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I just started trigonometry, and I came across this problem. I know that this problem would be very simple with a calculator, but without one, I'm lost. How would you determine if $\sin 4$ is bigger than $\sin 3$ in negativity or positivity? How would you even determine if they are positive or negative in the first place, and how would you know which one is bigger?

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    $\begingroup$ Recall that by definition $\sin(x)$ is positive for $x \in (0, \pi)$ and negative for $x\in (\pi, 2\pi)$. Also note that because of continuity, since $\sin(\pi)=0$, for some small $\varepsilon$ you can also say that $\sin(\pi \pm \varepsilon)\approx 0$. Lastly notice that $ 3 = \pi -0.1415...$" and that $4\in (\pi, 2\pi)$. $\endgroup$
    – Robert Lee
    Jun 26 at 16:50
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    $\begingroup$ pi=3.14. sine(pi)=0. sin(3)>0, sin(4)<0, but 3 is close to pi, so sin(3) is not very strongly positive .... $\endgroup$
    – mathse
    Jun 26 at 16:51
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    $\begingroup$ Radians or degrees? $\endgroup$
    – fleablood
    Jun 26 at 17:19
  • $\begingroup$ $\sin 3$ is much closer to $\sin \pi$ than $\sin 4$. Knowing that $\sin n$ is the $y$-component of a point on the unit circle angle $n$ from the $x$-axis, this tells me that $\sin 3 + \sin 4 < 0$. (This answer assumed radians. Degrees is trivial to see) $\endgroup$
    – William
    Jun 26 at 17:20
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Here's a possible method: $$\sin 3+\sin 4=2\sin\left(\frac {3+4}{2}\right) \cos\left(\frac {3-4}{2}\right)=2\sin\left(\frac 72\right)\cos\left(\frac 12\right)$$ Now, we know that $0<\frac 12<\frac {\pi}{2}$, hence the cosine is positive. Also, $\frac {3\pi}{2}>\frac 72>\pi$, so the sine part is negative. Hence the product is negative, and consequently, the sum is negative too.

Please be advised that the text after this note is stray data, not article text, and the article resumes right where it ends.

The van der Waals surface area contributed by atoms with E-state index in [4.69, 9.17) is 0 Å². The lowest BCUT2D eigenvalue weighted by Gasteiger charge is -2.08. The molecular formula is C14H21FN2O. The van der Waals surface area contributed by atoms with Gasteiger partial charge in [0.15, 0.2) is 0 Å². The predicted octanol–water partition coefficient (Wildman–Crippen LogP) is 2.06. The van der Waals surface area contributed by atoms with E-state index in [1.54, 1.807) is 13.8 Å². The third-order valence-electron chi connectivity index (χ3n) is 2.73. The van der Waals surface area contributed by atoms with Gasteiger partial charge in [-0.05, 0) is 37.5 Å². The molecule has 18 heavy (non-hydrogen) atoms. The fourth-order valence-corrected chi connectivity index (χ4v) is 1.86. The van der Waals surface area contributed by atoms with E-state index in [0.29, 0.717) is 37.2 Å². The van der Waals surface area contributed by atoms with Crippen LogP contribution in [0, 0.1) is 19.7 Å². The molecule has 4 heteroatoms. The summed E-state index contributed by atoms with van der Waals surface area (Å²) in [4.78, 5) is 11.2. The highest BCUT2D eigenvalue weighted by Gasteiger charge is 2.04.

Notes:

●Here the formula I've used is: $$\sin x+\sin y=2\sin\left(\frac {x+y}{2}\right) \cos \left(\frac {x-y}{2}\right)$$ ●Also note how I replaced $\cos \left(-\frac 12\right)$ with $\cos\left( \frac 12\right)$, this is due to the fact that $\cos$ is an even function, and hence, $\cos (-x)=\cos x$.

●Observe how this method gives you the general process for such questions, where it is possible that neither angle is very close to multiples of $\pi$.

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    $\begingroup$ ... and if we don't already know that $\frac72>\pi$, that is because $\frac7{12}>\frac{\pi}6$ because $\sin\frac{7}{12}>\frac12$ -- and just the first two terms of the power series for $\sin\frac{7}{12}$ show the latter fact. $\endgroup$ Jun 26 at 18:15
  • $\begingroup$ Indeed, but since OP is a beginner with trig, I suspect he/she doesn't know calculus yet, so $\pi \approx 3.14$ will probably be more useful. $\endgroup$ Jun 26 at 19:24
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For values close to $\pi$ (or close to $0$) we have $|\sin (\pi \pm k)| = |\sin k|$.

And if $|k|$ is closer to $0$ (but less than $\frac \pi 2$) than $|j|$ then $|\sin(\pi \pm k)| < |\sin (\pi \pm j)|$.

.......

So bearing in mind that $4-\pi \approx 4- 3.14 = 0.86$ and $\pi -3 \approx 3.14 - 3 = 0.14$ we have

So for $\frac \pi 2 < 3 < \pi$ we have $\sin 3 > 0$ and $\sin 3=\sin (\pi -3) < \sin (4 - \pi)$

And for $\pi < 4 < \frac {3\pi}2$ we have $\sin 4 < 0$ and $|\sin 4| = \sin (4-\pi)> \sin (\pi -3)$.

so $\sin 3 + \sin 4 = |\sin 3| - |\sin 4|= \sin(\pi -3) - \sin (4-\pi) < 0$.

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Alternatively (but this is more coincidental than general.

$\frac {3\pi}4 < 3 < \pi$ so $\frac 12 > \sin 3 > 0$.

And $\frac{5\pi} 4 < 4 < \frac {3\pi}2$ so $-\frac 12 > \sin 4 > -1$.

So $0 =\frac 12 -\frac 12 > \sin 3 + \sin 4 > 0 -1=-1$

But that would be harder to generalize for something like $\sin 2.8 + \sin 3.7$ something like that.

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  • $\begingroup$ Your 4th line is the key: $0<\pi - 3<4-\pi<\pi /2,\,$ so $\,0<\sin (\pi -3)<\sin (4-\pi).$ $\endgroup$ Jun 26 at 21:38
  • $\begingroup$ Well.... that and $\sin 4 < \sin \pi = 0$ and $\sin 3 > \sin \pi =0$...... $\endgroup$
    – fleablood
    Jun 26 at 23:32
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@Ritam_Dasgupta perfectly answered your question.

I will help you with other question i.e. which out of $\sin 3$ and $\sin 4$ is greater in magnitude

For this I will assume $\pi\approx3.14$

Now $\sin 3= \sin(3.14-3)\approx\sin(\pi-0.14)\approx \sin(0.14)$

Now $\sin 4= \sin(3.14+0.86)\approx\sin(\pi+0.86)\approx -\sin(0.86)$

Clearly both $0.86,0.14<1.57\approx0.5\pi$

Therefore their $\sin()$ is positive

Now $\sin x$ is increasing function on the interval $(0,\frac{\pi}{2})$

Therefore $\sin(0.86)>\sin(0.14)$

$|\sin 4| > \sin 3$

And since $|\sin 4|=-\sin 4$ as $\sin 4$ is negative

therefore $-\sin 4> \sin 3\implies \sin 3+\sin 4<0$

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